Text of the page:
Our research program focuses on electromechanical microsystems engineering with applications in the protection of human health, preservation of the environment, and sustainable exploration of energy sources. This aligns perfectly with the United Nation’s Sustainable Development Goals 3, 6, 7, 13, 14, and 15. The long-term goal of our research program is to introduce advanced microsystems knowledge and technologies to facilitate the investigation, treatment, and prevention of human diseases, by utilizing the bioengineering and microfluidics science and technology concepts at the molecular, cellular, tissue, organ, and whole-organism levels. Achieving this goal has involved conducting fundamental research on multi-phase fluid mechanics at the micro-scale and subsequent application of the obtained knowledge to devise microsystems for manipulation and detection of various physical, chemical, and biological contaminants and disease biomarkers in a wide range of carrier fluids (see figure above).
At the fundamental level, we strive to obtain an understanding of microflow mechanics in microchannels and the interactions between fluids and nano- to micro-scale substances like heavy metal ions, antibiotics, viruses, bacteria, parasites, microplastics and other targets of interest (called Contaminants of Emerging Concern or CECs in short).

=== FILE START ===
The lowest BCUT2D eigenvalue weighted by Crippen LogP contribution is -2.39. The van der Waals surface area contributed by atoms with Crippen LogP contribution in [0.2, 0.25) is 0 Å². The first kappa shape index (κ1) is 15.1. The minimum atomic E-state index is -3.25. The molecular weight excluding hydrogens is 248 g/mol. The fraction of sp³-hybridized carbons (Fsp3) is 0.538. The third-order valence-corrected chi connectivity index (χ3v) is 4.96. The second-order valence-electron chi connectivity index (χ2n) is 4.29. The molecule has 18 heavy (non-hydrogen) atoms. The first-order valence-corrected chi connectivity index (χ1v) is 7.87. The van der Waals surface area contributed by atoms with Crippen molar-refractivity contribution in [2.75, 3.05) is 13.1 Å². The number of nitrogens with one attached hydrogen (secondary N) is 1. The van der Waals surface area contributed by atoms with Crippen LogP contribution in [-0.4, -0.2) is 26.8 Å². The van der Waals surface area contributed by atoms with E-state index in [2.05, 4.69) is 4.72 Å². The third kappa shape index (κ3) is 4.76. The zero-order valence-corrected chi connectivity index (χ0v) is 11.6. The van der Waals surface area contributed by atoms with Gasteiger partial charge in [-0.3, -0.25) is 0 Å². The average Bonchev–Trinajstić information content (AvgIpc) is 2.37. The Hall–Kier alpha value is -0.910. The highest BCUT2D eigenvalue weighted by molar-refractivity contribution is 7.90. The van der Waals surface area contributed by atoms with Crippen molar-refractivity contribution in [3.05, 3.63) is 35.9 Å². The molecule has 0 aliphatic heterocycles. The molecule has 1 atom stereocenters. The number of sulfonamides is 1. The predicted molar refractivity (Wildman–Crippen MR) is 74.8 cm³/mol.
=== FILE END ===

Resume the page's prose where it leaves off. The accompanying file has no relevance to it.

At the applied level, we utilize the above fundamental knowledge to develop miniaturized Lab on a Chip (LoC) and microfluidic devices to tackle important global challenges in the health, environment, and energy sectors, such as disease biomarker detection in human body fluids, bacteria quantification in air and water, and critical mineral ions detection in mines and battery recycling plants.
Our research has covered many aspects of microsystem engineering such as developing advanced materials and microstructures, theoretical and numerical models of fluid and particle transport in micro-environments, and microfluidic devices and LoC for biological, chemical, and environmental investigations. It has successfully led to the development of functional materials and compatible microfabrication techniques to exploit their use as sensors and actuators in microfluidic devices. These techniques and devices have proved useful in various applications including the development of
- Portable microfluidic point-of-need platforms for multiplexed and high throughput sorting and detection of molecules, microparticles, and microorganisms in air, water, and energy applications; and
- LoC for quantitative investigation of small-scale organs-on-chips and model organisms such as C. elegans, D. melanogaster, and D. rerio, for disease investigation and drug discovery.
In the future, our research program will continue to advance multi-scale miniaturized devices for disease investigation and prevention, environmental monitoring, and energy source exploration with a focus on
- Organ-, organoid- and organism-on-a-chip technologies for disease investigation, drug discovery, and tissue engineering
- Field-deployable microfluidic platforms for point-of-care diagnostics (PoCD) of disease biomarkers and point-of-need detection (PoND) of CECs in the environment and critical minerals in industry extraction plants.